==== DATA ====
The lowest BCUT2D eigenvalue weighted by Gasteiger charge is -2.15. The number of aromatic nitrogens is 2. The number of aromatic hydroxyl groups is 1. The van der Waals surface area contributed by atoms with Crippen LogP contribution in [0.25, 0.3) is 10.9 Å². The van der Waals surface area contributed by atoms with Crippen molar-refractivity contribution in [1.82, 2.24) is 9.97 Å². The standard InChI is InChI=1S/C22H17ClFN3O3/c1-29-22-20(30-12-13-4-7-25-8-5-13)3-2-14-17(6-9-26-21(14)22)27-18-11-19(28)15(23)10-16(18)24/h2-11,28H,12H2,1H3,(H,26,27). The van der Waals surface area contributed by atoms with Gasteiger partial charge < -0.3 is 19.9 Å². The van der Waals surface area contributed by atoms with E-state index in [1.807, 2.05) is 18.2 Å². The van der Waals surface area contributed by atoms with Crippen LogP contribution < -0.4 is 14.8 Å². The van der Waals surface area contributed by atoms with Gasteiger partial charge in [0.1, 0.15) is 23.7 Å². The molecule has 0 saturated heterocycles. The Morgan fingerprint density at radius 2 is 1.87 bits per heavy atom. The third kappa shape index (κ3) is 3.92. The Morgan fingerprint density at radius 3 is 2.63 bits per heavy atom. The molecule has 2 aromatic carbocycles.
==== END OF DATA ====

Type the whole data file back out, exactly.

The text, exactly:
The lowest BCUT2D eigenvalue weighted by Gasteiger charge is -2.15. The number of aromatic nitrogens is 2. The number of aromatic hydroxyl groups is 1. The van der Waals surface area contributed by atoms with Crippen LogP contribution in [0.25, 0.3) is 10.9 Å². The van der Waals surface area contributed by atoms with Crippen molar-refractivity contribution in [1.82, 2.24) is 9.97 Å². The standard InChI is InChI=1S/C22H17ClFN3O3/c1-29-22-20(30-12-13-4-7-25-8-5-13)3-2-14-17(6-9-26-21(14)22)27-18-11-19(28)15(23)10-16(18)24/h2-11,28H,12H2,1H3,(H,26,27). The van der Waals surface area contributed by atoms with Gasteiger partial charge < -0.3 is 19.9 Å². The van der Waals surface area contributed by atoms with E-state index in [1.807, 2.05) is 18.2 Å². The van der Waals surface area contributed by atoms with Crippen LogP contribution < -0.4 is 14.8 Å². The van der Waals surface area contributed by atoms with Gasteiger partial charge in [0.1, 0.15) is 23.7 Å². The molecule has 0 saturated heterocycles. The Morgan fingerprint density at radius 2 is 1.87 bits per heavy atom. The third kappa shape index (κ3) is 3.92. The Morgan fingerprint density at radius 3 is 2.63 bits per heavy atom. The molecule has 2 aromatic carbocycles.